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Trib Checks Its Art Beat/Masters of Deceit

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Trib Checks Its Art Beat

One of Jack Fuller's best moves as editor of the Tribune was to give his careerists a way to grow old gracefully. Young reporters full of beans one day catch themselves gazing slackly at the deadly more-of-same: more deadlines, more airports, more exposes, more years of the ritualized transience that ultimately can make a journalist's life feel partly unlived.

Some escape into editing. But one reporter per decade winds up running the shop. At a huge paper like the Tribune it's possible to spend decades shuffling from one desk to another, briefly bestriding this piece of that section and then moving to another.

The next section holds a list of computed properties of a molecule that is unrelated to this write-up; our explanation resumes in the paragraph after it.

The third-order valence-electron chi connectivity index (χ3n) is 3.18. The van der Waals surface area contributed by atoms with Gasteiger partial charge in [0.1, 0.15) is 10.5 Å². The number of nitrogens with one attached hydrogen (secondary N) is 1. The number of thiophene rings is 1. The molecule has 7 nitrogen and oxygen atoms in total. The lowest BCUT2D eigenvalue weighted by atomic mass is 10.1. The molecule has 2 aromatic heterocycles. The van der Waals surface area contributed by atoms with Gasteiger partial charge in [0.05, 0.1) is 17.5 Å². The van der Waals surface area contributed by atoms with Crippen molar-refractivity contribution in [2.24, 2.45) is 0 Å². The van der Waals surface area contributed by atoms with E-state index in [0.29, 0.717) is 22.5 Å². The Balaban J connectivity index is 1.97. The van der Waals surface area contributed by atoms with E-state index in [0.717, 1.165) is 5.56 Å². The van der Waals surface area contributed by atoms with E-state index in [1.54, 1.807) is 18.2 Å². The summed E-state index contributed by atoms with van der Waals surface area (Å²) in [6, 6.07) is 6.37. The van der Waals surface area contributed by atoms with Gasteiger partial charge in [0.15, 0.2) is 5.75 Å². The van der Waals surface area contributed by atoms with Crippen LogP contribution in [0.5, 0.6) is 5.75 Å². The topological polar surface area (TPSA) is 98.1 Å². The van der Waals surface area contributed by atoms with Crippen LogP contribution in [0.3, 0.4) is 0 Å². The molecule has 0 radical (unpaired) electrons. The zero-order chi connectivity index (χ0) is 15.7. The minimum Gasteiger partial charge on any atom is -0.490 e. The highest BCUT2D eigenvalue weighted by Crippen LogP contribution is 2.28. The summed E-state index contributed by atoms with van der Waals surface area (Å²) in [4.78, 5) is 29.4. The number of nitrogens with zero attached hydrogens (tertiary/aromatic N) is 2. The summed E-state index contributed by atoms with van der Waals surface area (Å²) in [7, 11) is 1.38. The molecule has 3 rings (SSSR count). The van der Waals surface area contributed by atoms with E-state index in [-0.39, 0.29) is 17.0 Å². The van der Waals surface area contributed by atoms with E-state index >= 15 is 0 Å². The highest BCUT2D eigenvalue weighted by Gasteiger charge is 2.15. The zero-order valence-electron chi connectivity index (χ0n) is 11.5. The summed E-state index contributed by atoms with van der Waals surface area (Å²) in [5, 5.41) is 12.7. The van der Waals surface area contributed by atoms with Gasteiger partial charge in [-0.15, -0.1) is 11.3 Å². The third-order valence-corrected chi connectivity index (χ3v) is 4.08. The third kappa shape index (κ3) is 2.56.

What Fuller did was create an avenue for some of his best writers to go into editing and back out of it. The new position is called "senior writer," and Fuller explained it as his way "to deploy against some large issues some really excellent reporters and writers." The handful of senior writers include Charles Leroux, a former Tempo editor, Charles Madigan, a former national editor, and Bill Neikirk, a former financial editor.

On September 1 entertainment editor Richard Christiansen, who's 59, joins the company. Chicago's most prominent arts critic, Christiansen presides over all the Tribune's critics and entertainment writers and the Sunday Arts section. While administrating, he has continued to write: he's still the Tribune's principal theater critic, and he also reviews dance.

"I have often felt," said Fuller, "that there was a way to deal with the arts, to write about the arts in the Tribune--on the front page of the Tribune from time to time--that we don't often do. Which is to write about the ideas that animate the various arts. To write about the things that give art its life and be very serious about it.